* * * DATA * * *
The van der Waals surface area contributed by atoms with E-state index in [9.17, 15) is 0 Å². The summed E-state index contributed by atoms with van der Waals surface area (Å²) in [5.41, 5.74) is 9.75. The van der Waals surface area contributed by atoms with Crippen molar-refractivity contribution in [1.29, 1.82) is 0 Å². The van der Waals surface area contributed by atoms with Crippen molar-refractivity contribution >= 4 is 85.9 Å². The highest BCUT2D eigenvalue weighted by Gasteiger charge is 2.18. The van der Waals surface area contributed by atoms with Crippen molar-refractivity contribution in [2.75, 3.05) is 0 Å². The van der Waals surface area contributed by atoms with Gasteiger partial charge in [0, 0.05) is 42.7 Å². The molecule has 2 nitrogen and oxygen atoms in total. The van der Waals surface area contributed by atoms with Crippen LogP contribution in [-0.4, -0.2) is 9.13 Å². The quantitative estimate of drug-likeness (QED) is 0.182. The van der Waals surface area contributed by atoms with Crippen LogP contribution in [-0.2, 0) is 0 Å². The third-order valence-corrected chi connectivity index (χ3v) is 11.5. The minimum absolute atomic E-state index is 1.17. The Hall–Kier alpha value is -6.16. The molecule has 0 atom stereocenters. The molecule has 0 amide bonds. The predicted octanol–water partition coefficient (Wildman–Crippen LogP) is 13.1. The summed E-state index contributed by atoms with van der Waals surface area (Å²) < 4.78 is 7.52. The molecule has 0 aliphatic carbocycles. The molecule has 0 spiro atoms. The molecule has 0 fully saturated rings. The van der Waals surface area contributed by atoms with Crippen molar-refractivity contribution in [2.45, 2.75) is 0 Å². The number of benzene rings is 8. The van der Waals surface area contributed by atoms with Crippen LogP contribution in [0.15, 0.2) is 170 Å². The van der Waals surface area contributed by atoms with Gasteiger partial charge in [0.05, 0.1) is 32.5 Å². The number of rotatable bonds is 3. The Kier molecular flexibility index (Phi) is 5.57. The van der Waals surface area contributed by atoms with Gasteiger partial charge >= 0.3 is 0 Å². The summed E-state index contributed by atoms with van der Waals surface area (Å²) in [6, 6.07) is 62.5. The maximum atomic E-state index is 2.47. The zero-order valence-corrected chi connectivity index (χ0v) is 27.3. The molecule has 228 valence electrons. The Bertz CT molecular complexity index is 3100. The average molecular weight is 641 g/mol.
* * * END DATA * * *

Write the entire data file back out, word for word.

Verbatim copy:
The van der Waals surface area contributed by atoms with E-state index in [9.17, 15) is 0 Å². The summed E-state index contributed by atoms with van der Waals surface area (Å²) in [5.41, 5.74) is 9.75. The van der Waals surface area contributed by atoms with Crippen molar-refractivity contribution in [1.29, 1.82) is 0 Å². The van der Waals surface area contributed by atoms with Crippen molar-refractivity contribution >= 4 is 85.9 Å². The highest BCUT2D eigenvalue weighted by Gasteiger charge is 2.18. The van der Waals surface area contributed by atoms with Crippen molar-refractivity contribution in [2.75, 3.05) is 0 Å². The van der Waals surface area contributed by atoms with Gasteiger partial charge in [0, 0.05) is 42.7 Å². The molecule has 2 nitrogen and oxygen atoms in total. The van der Waals surface area contributed by atoms with Crippen LogP contribution in [-0.4, -0.2) is 9.13 Å². The quantitative estimate of drug-likeness (QED) is 0.182. The van der Waals surface area contributed by atoms with Crippen LogP contribution in [-0.2, 0) is 0 Å². The third-order valence-corrected chi connectivity index (χ3v) is 11.5. The minimum absolute atomic E-state index is 1.17. The Hall–Kier alpha value is -6.16. The molecule has 0 atom stereocenters. The molecule has 0 amide bonds. The predicted octanol–water partition coefficient (Wildman–Crippen LogP) is 13.1. The summed E-state index contributed by atoms with van der Waals surface area (Å²) < 4.78 is 7.52. The molecule has 0 aliphatic carbocycles. The molecule has 0 spiro atoms. The molecule has 0 fully saturated rings. The van der Waals surface area contributed by atoms with Crippen molar-refractivity contribution in [2.45, 2.75) is 0 Å². The number of benzene rings is 8. The van der Waals surface area contributed by atoms with Crippen LogP contribution in [0.15, 0.2) is 170 Å². The van der Waals surface area contributed by atoms with Gasteiger partial charge in [0.05, 0.1) is 32.5 Å². The number of rotatable bonds is 3. The Kier molecular flexibility index (Phi) is 5.57. The van der Waals surface area contributed by atoms with Gasteiger partial charge >= 0.3 is 0 Å². The summed E-state index contributed by atoms with van der Waals surface area (Å²) in [6, 6.07) is 62.5. The maximum atomic E-state index is 2.47. The zero-order valence-corrected chi connectivity index (χ0v) is 27.3. The molecule has 228 valence electrons. The Bertz CT molecular complexity index is 3100. The average molecular weight is 641 g/mol.